This article first appeared on the Idealware Blog in February of 2009.
Say you sign up for some great Web 2.0 service that allows you to bookmark web sites, annotate them, categorize them and share them. And, over a period of two or three years, you amass about 1500 links on the site with great details, cross-referencing — about a thesis paper’s worth of work. Then, one day, you log on to find the web site unavailable. News trickles out that they had a server crash. Finally, a painfully honest blog post by the site’s founder makes clear that the server crashed, the data was lost, and there were no backups. So much for your thesis, huh? Is the lesson, then, that the cloud is no place to store your work?
Well, consider this. Say you start up a Web 2.0 business that allows people to bookmark, share, categorize and annotate links on your site. And, over the years, you amass thousands of users, some solid funding, advertising revenue — things are great. Then, one day, the server crashes. You’re a talented programmer and designer, but system administration just wasn’t your strong suit. So you write a painful blog entry, letting your users know the extent of the disaster, and that the lesson you’ve learned is that you should have put your servers in the cloud.
My recent posts have advocated cloud computing, be it using web-based services like Gmail, or looking for infrastructure outsourcers who will provide you with virtualized desktops. And I’ve gotten some healthily skeptical comments, as cloud computing is new, and not without it’s risks, as made plain by the true story of the Magnolia bookmarking application, which recently went down in the flames as described above. The lessons that I walk away with from Magnolia’s experience are:
- You can run your own servers or outsource them, but you need assurances that they are properly maintained, backed up and supported. Cloud computing can be far more secure and affordable than local servers. But “the cloud”, in this case, should be a company with established technical resources, not some three person operation in a small office. Don’t be shy about requesting staffing information, resumes, and details about any potential off-site vendor’s infrastructure.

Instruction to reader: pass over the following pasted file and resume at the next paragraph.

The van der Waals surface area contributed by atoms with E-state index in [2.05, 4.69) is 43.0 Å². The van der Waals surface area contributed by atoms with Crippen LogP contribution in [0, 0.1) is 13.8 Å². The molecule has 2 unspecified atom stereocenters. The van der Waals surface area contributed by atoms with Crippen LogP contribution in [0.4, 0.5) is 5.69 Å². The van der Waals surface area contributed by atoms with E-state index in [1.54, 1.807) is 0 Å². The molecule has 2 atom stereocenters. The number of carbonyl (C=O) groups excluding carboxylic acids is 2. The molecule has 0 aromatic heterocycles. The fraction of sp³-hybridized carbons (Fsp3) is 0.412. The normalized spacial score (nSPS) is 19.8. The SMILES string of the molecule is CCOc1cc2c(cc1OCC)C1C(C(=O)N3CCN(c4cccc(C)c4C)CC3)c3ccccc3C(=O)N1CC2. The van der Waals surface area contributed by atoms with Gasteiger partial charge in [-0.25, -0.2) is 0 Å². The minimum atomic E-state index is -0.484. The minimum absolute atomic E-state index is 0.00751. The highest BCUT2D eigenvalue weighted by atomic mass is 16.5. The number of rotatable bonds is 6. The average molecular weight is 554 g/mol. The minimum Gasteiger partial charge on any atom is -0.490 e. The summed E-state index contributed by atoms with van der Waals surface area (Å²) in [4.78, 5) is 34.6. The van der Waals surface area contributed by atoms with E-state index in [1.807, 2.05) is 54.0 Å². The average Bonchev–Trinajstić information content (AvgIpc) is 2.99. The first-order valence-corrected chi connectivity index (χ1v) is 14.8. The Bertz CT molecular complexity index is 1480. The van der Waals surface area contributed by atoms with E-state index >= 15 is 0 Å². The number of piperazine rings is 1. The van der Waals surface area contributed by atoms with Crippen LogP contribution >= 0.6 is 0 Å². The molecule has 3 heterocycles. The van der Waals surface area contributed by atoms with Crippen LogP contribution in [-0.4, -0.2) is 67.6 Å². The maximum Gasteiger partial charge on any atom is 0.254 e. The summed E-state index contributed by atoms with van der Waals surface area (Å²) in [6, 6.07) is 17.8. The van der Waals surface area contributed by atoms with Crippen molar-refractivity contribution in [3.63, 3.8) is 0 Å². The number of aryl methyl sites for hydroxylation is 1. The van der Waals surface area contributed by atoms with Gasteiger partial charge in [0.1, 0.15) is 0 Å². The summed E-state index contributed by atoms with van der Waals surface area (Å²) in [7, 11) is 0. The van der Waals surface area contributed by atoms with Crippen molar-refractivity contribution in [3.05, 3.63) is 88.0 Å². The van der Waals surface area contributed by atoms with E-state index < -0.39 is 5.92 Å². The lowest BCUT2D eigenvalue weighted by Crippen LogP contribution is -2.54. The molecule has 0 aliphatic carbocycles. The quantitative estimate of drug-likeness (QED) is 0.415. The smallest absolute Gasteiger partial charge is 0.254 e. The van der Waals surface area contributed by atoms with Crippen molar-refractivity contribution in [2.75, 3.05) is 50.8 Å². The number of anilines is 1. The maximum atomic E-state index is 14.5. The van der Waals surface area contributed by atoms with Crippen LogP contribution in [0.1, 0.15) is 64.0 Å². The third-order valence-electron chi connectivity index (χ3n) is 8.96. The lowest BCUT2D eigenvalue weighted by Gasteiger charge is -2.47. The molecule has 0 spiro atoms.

- You need local backups, no matter where your actual infrastructure lives. If you use Salesforce or Google, export your data nightly to a local data store in a usable format. Salesforce lets you export to Excel; Google supports numerous formats. Gmail now supports an Offline mode that stores your mail on the computer you access it from. If you go with a vendor who provides virtual desktop access (as I recommend here), get regular snapshots of the virtual machines. If this isn’t an over the air transfer, make sure that your vendors will provide DVDs of your data or other suitable medium.
- Don’t sign any contract that doesn’t give you full control over how you can access and manipulate your data, again, regardless of where that data resides. A lot of vendors try and protect themselves by adding contract language prohibiting mass updates and user access, even on locally-installed applications. But their need to simplify support should not be at the expense of you not having complete control over how you use your information.
- Focus on the data. Don’t bend on these requirements: Your data is fully accessible; It’s robustly backed up; and, in the case of any disaster, it’s recoverable.
Technology is a set of tools used to manage your critical information. Where that technology is housed is more of a feature set and financial choice than anything else. The most convenient and affordable place for your data to reside might well be in the cloud, but make sure that it’s the type of cloud that your data won’t fall through.